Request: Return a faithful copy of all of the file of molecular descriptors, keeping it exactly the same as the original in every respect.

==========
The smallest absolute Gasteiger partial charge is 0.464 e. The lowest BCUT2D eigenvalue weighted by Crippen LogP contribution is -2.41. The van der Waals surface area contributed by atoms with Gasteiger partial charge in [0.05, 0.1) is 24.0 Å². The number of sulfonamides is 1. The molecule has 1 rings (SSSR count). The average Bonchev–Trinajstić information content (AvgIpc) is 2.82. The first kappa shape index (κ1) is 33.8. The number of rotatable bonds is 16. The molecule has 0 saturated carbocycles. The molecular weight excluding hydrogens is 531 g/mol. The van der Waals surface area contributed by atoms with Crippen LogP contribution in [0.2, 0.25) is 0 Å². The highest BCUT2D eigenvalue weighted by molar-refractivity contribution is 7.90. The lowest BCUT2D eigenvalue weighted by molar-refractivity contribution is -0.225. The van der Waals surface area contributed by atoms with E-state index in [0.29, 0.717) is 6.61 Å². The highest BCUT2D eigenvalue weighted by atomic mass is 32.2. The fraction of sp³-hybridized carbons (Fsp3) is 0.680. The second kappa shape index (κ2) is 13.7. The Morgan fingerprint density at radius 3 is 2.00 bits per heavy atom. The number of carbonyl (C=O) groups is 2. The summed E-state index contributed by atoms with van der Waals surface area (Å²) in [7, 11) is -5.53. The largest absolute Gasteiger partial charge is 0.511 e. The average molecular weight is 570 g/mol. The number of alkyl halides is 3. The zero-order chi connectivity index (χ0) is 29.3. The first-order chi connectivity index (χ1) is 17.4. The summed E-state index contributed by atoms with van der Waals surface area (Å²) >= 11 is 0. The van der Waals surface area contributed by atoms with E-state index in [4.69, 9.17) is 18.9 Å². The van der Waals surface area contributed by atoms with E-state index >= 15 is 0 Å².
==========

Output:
The smallest absolute Gasteiger partial charge is 0.464 e. The lowest BCUT2D eigenvalue weighted by Crippen LogP contribution is -2.41. The van der Waals surface area contributed by atoms with Gasteiger partial charge in [0.05, 0.1) is 24.0 Å². The number of sulfonamides is 1. The molecule has 1 rings (SSSR count). The average Bonchev–Trinajstić information content (AvgIpc) is 2.82. The first kappa shape index (κ1) is 33.8. The number of rotatable bonds is 16. The molecule has 0 saturated carbocycles. The molecular weight excluding hydrogens is 531 g/mol. The van der Waals surface area contributed by atoms with Crippen LogP contribution in [0.2, 0.25) is 0 Å². The highest BCUT2D eigenvalue weighted by molar-refractivity contribution is 7.90. The lowest BCUT2D eigenvalue weighted by molar-refractivity contribution is -0.225. The van der Waals surface area contributed by atoms with E-state index in [0.29, 0.717) is 6.61 Å². The highest BCUT2D eigenvalue weighted by atomic mass is 32.2. The fraction of sp³-hybridized carbons (Fsp3) is 0.680. The second kappa shape index (κ2) is 13.7. The Morgan fingerprint density at radius 3 is 2.00 bits per heavy atom. The number of carbonyl (C=O) groups is 2. The summed E-state index contributed by atoms with van der Waals surface area (Å²) in [7, 11) is -5.53. The largest absolute Gasteiger partial charge is 0.511 e. The average molecular weight is 570 g/mol. The number of alkyl halides is 3. The zero-order chi connectivity index (χ0) is 29.3. The first-order chi connectivity index (χ1) is 17.4. The summed E-state index contributed by atoms with van der Waals surface area (Å²) >= 11 is 0. The van der Waals surface area contributed by atoms with E-state index in [4.69, 9.17) is 18.9 Å². The van der Waals surface area contributed by atoms with E-state index >= 15 is 0 Å².